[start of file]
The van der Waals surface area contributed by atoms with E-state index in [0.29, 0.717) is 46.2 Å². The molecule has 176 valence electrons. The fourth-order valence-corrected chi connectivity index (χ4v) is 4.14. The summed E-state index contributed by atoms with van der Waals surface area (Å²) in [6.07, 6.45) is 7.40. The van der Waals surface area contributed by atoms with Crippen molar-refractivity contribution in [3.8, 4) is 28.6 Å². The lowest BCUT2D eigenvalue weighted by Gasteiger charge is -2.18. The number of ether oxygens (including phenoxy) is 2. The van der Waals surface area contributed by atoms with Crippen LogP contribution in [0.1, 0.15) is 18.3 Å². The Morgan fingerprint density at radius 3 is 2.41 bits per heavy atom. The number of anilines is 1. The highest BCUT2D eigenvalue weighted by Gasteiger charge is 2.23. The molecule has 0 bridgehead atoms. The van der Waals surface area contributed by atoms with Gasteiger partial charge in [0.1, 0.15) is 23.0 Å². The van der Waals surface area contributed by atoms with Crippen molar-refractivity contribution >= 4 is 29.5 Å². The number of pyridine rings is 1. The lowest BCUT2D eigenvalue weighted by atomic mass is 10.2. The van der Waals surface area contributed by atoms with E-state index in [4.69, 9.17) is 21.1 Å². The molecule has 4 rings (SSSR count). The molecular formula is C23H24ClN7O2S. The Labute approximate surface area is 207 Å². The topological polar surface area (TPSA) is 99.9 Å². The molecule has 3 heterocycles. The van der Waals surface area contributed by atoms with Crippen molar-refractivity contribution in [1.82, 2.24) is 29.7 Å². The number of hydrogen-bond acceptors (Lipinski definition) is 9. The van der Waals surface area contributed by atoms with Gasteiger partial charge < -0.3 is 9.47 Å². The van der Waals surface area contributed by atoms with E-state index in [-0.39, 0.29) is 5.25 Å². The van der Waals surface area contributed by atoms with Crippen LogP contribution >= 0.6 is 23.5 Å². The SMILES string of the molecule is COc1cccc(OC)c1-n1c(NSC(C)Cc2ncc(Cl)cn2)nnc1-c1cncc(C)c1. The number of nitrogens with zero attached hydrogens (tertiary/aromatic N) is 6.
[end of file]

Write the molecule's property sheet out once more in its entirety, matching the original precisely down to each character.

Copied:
The van der Waals surface area contributed by atoms with E-state index in [0.29, 0.717) is 46.2 Å². The molecule has 176 valence electrons. The fourth-order valence-corrected chi connectivity index (χ4v) is 4.14. The summed E-state index contributed by atoms with van der Waals surface area (Å²) in [6.07, 6.45) is 7.40. The van der Waals surface area contributed by atoms with Crippen molar-refractivity contribution in [3.8, 4) is 28.6 Å². The lowest BCUT2D eigenvalue weighted by Gasteiger charge is -2.18. The number of ether oxygens (including phenoxy) is 2. The van der Waals surface area contributed by atoms with Crippen LogP contribution in [0.1, 0.15) is 18.3 Å². The Morgan fingerprint density at radius 3 is 2.41 bits per heavy atom. The number of anilines is 1. The highest BCUT2D eigenvalue weighted by Gasteiger charge is 2.23. The molecule has 0 bridgehead atoms. The van der Waals surface area contributed by atoms with Gasteiger partial charge in [0.1, 0.15) is 23.0 Å². The van der Waals surface area contributed by atoms with Crippen molar-refractivity contribution >= 4 is 29.5 Å². The number of pyridine rings is 1. The lowest BCUT2D eigenvalue weighted by atomic mass is 10.2. The van der Waals surface area contributed by atoms with E-state index in [4.69, 9.17) is 21.1 Å². The molecule has 4 rings (SSSR count). The molecular formula is C23H24ClN7O2S. The Labute approximate surface area is 207 Å². The topological polar surface area (TPSA) is 99.9 Å². The molecule has 3 heterocycles. The van der Waals surface area contributed by atoms with Crippen molar-refractivity contribution in [1.82, 2.24) is 29.7 Å². The number of hydrogen-bond acceptors (Lipinski definition) is 9. The van der Waals surface area contributed by atoms with Gasteiger partial charge < -0.3 is 9.47 Å². The van der Waals surface area contributed by atoms with E-state index in [-0.39, 0.29) is 5.25 Å². The van der Waals surface area contributed by atoms with Crippen LogP contribution >= 0.6 is 23.5 Å². The SMILES string of the molecule is COc1cccc(OC)c1-n1c(NSC(C)Cc2ncc(Cl)cn2)nnc1-c1cncc(C)c1. The number of nitrogens with zero attached hydrogens (tertiary/aromatic N) is 6.